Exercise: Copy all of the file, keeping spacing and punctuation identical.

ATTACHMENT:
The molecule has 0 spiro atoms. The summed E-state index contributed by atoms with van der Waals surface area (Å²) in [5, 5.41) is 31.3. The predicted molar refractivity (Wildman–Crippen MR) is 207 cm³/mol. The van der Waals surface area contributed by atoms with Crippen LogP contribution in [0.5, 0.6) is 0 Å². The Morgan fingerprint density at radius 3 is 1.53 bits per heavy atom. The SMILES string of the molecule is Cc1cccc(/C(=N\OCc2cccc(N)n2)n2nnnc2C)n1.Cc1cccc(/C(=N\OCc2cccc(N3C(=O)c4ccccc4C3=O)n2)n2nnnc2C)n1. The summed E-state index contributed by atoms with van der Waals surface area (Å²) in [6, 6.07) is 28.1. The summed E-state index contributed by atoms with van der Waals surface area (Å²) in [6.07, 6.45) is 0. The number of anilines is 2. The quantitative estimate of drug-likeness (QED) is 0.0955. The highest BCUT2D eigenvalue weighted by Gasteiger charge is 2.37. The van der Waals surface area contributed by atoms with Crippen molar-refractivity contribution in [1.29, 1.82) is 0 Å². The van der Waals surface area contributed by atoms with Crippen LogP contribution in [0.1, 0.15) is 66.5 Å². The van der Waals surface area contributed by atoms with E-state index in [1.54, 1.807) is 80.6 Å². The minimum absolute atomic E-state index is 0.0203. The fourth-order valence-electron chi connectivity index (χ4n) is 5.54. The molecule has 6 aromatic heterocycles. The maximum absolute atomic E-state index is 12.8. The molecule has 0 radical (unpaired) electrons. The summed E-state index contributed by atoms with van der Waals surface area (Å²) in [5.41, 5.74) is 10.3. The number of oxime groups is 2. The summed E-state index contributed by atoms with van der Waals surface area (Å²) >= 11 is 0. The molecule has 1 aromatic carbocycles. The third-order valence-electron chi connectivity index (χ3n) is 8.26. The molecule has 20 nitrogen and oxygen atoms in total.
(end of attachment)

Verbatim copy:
The molecule has 0 spiro atoms. The summed E-state index contributed by atoms with van der Waals surface area (Å²) in [5, 5.41) is 31.3. The predicted molar refractivity (Wildman–Crippen MR) is 207 cm³/mol. The van der Waals surface area contributed by atoms with Crippen LogP contribution in [0.5, 0.6) is 0 Å². The Morgan fingerprint density at radius 3 is 1.53 bits per heavy atom. The SMILES string of the molecule is Cc1cccc(/C(=N\OCc2cccc(N)n2)n2nnnc2C)n1.Cc1cccc(/C(=N\OCc2cccc(N3C(=O)c4ccccc4C3=O)n2)n2nnnc2C)n1. The summed E-state index contributed by atoms with van der Waals surface area (Å²) in [6, 6.07) is 28.1. The summed E-state index contributed by atoms with van der Waals surface area (Å²) in [6.07, 6.45) is 0. The number of anilines is 2. The quantitative estimate of drug-likeness (QED) is 0.0955. The highest BCUT2D eigenvalue weighted by Gasteiger charge is 2.37. The van der Waals surface area contributed by atoms with Crippen molar-refractivity contribution in [1.29, 1.82) is 0 Å². The van der Waals surface area contributed by atoms with Crippen LogP contribution in [0.1, 0.15) is 66.5 Å². The van der Waals surface area contributed by atoms with E-state index in [1.54, 1.807) is 80.6 Å². The minimum absolute atomic E-state index is 0.0203. The fourth-order valence-electron chi connectivity index (χ4n) is 5.54. The molecule has 6 aromatic heterocycles. The maximum absolute atomic E-state index is 12.8. The molecule has 0 radical (unpaired) electrons. The summed E-state index contributed by atoms with van der Waals surface area (Å²) in [5.41, 5.74) is 10.3. The number of oxime groups is 2. The summed E-state index contributed by atoms with van der Waals surface area (Å²) >= 11 is 0. The molecule has 1 aromatic carbocycles. The third-order valence-electron chi connectivity index (χ3n) is 8.26. The molecule has 20 nitrogen and oxygen atoms in total.